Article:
9. ~110 cfm per the only ref I found (a FB post)...looks like Timber Ridge doesn't make the stove that fan fits any longer. Looks like that (64-2812) isn't Timber Ridge part number; looks like the vendor's number https://heatredefined.com/collections/parts/products/ac-16 Between a) enough air moving through the kiln to supply oxygen for thorough and efficient bisque and the glaze effect we/I want and b) enough "pull" on the kiln to prevent any leakage of fumes to the surrounding area may be where you are with your setup. An overhead evacuation system to
  10. Was paying attention today whilst at the wheel: even when using the 5/8 inch bats, the splash pan edge is higher than the surface of the bat; I'm anchoring the catching arm (right for me, as I turn clock wise) mostly on the splash pan edge - built in cast pan - and elbow against my leg; I anchor the pressure hand (left for me) on my other leg. My guess is a bit o' something to raise your forearms (hope your firearms are secured somewhere totally safe) a bit might help - keep trying adjustments until you're rockin'! Post back your solutions?
  11. Hi Jessicak! Nome, we store alla firearms in the attic! Ahem, jk. Could you post a picture of your arms and hands when centering at the base of your clay ball? I sit lower than anyone I've met, and lower than most I see in vids, and my arms don't touch the wheel head (or bat surface) - only the edge of my hands on the little finger side, and, of course the edges of same little finger (whilst keeping fingernails away from the moving clay, for they wear away so quickly).
  12. As for controllers, I'll argue that the pyrometer is the bit o' tech that counts; the controller automates notetaking - time and temps, and switch throwing.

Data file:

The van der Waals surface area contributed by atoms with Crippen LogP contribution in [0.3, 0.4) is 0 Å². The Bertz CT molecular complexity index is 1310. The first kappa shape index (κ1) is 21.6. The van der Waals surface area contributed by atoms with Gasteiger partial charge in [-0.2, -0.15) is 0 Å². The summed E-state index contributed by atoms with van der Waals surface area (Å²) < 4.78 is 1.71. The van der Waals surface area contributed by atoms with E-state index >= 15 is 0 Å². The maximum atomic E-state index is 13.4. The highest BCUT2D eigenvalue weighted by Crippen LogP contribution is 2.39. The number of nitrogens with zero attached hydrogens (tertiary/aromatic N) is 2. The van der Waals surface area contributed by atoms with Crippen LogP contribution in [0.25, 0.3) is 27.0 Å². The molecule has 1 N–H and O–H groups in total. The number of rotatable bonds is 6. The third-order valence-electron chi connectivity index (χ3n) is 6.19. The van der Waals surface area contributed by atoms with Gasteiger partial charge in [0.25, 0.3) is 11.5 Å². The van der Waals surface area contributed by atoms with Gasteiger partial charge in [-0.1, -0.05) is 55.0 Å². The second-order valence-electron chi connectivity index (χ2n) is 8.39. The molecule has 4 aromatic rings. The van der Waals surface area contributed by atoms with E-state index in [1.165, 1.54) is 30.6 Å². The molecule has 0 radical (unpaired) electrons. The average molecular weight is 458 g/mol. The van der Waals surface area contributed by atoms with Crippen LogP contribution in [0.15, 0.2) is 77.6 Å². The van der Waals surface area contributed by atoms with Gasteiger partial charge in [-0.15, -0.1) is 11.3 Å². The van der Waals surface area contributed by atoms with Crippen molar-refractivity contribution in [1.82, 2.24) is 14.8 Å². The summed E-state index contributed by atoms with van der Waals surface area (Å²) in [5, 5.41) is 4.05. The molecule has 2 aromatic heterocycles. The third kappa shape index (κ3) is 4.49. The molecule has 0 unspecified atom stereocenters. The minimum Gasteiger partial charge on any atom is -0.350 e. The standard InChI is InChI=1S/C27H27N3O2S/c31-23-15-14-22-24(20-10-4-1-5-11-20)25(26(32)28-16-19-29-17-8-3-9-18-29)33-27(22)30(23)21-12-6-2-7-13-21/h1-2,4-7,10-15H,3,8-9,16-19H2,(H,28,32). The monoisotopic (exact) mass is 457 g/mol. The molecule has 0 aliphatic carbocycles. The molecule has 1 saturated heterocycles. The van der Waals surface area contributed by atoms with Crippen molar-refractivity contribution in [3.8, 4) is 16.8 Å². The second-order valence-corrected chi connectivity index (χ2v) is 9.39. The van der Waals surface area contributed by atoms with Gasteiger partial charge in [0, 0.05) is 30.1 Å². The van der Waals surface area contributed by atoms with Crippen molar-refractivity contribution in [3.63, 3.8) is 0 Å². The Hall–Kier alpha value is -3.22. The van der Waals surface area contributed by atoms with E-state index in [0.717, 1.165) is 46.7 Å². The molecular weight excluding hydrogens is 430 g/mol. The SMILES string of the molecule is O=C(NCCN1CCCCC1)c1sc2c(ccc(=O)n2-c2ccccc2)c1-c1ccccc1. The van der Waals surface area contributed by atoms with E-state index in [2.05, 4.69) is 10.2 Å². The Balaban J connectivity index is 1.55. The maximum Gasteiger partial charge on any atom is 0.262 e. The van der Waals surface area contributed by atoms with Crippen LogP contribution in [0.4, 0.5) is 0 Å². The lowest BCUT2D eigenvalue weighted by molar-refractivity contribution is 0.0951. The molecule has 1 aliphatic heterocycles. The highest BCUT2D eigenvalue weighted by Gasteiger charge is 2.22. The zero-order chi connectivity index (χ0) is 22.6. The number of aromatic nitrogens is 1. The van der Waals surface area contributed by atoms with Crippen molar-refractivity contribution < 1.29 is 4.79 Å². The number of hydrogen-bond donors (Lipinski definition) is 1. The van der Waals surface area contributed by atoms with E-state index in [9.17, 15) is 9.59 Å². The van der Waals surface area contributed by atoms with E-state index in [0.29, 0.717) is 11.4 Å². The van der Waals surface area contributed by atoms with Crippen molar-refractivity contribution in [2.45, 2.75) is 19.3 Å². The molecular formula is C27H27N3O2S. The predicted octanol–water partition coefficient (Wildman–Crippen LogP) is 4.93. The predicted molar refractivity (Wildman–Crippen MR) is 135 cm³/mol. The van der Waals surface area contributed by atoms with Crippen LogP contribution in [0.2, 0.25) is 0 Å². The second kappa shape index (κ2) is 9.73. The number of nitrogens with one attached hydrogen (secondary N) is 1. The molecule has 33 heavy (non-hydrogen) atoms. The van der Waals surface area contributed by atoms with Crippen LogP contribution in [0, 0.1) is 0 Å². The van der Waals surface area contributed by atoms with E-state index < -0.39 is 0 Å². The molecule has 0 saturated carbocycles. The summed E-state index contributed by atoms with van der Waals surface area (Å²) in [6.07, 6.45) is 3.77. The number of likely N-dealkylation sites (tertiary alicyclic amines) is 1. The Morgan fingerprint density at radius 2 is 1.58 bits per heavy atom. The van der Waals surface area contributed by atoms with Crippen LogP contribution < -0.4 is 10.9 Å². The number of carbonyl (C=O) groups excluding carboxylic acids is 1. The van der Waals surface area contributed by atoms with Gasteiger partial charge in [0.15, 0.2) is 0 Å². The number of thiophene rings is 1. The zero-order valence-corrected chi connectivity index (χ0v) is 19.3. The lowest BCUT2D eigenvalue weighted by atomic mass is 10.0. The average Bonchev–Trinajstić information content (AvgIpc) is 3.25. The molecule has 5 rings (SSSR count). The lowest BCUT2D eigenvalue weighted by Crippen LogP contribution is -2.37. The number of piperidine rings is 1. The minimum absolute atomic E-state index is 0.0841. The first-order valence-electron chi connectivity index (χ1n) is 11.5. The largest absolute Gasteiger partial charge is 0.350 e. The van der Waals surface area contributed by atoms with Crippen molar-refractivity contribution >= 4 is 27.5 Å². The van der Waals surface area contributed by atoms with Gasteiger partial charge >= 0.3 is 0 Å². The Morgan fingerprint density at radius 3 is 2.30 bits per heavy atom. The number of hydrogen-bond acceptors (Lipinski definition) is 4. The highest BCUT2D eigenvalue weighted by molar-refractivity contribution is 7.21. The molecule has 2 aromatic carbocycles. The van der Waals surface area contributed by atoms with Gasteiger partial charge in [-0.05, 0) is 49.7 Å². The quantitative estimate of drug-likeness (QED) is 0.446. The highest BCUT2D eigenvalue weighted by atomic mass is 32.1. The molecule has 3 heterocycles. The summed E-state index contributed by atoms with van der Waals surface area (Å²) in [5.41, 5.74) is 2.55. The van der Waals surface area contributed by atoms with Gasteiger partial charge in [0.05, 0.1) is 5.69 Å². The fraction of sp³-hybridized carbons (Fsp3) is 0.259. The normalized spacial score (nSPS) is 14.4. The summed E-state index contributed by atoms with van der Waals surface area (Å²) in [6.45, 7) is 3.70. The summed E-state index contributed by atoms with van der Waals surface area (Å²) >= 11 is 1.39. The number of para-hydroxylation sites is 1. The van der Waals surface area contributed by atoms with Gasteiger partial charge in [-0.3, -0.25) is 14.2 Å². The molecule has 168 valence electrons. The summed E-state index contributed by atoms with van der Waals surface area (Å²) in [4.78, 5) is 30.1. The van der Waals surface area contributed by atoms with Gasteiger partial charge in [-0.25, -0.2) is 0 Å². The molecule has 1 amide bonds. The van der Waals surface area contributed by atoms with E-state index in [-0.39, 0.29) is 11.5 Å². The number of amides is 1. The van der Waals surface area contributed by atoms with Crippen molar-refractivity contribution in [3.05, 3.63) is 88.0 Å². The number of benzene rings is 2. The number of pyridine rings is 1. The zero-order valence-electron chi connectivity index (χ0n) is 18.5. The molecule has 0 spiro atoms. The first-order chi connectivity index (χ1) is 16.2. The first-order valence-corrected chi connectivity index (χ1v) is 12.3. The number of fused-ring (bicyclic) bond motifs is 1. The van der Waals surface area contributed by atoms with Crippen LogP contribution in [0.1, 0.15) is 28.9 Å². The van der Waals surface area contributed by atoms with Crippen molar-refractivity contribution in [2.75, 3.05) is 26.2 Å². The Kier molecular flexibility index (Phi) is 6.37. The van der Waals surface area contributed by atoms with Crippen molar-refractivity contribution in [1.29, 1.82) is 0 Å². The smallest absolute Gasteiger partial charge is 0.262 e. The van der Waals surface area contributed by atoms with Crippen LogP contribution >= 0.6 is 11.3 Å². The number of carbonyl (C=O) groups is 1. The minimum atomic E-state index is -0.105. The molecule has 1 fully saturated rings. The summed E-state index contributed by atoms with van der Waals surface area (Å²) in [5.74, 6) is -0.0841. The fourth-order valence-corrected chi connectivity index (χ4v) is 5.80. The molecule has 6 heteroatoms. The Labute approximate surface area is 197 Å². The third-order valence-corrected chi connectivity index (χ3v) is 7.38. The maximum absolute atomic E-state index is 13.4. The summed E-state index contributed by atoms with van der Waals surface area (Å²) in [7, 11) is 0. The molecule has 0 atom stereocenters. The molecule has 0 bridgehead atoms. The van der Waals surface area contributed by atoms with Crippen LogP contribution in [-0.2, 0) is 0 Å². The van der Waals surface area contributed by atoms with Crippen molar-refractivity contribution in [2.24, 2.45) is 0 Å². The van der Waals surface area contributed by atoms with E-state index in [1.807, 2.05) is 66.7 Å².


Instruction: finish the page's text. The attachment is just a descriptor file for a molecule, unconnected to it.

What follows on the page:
13. Wow. As for (my reading of) the question, lots of tech in my Studio already, which is absolutely dependent on electricity to power lighting, wheel, kiln, audio system (yeh, it's important!), pyrometer, and mixing tools. I'm not interested in: working by natural light only (nor by candle light); kicking or otherwise powering the wheel myself, nor using a wheel less sensitive, consistent, precise, and powerful; isolating myself from media whilst working (although shutting off the system, and rolling up the door to the sounds o' birds, wind, neighbors, ocean can be a nic
  14. Looks like it's from one of his books There's a "Exploring Cone 6 Glazes Together with John Britt's Book" FB group, however, one must be a member read/see anything (I'm not a member); the image above was posted to Flickr by Mr. John Britt.
  15. Cool! Please post back your progress, decisions, etc. Three years ago, ticked (start to) learn to throw box at local JC Ceramic lab - Wheel I class, now have an ancient seven cubic foot electric cone ten kiln, a very modern electric wheel, some shelf and counter space, basic tools, glaze materials, and clay. Having tried several clays, have at least two "sure" keepers, and seven or eight glazes I really like - all mid fire stoneware. If you've yet to find Tony Hansen's online treasure trove o' data, https://digitalfire.com/ Retirement ain' all bad, eh?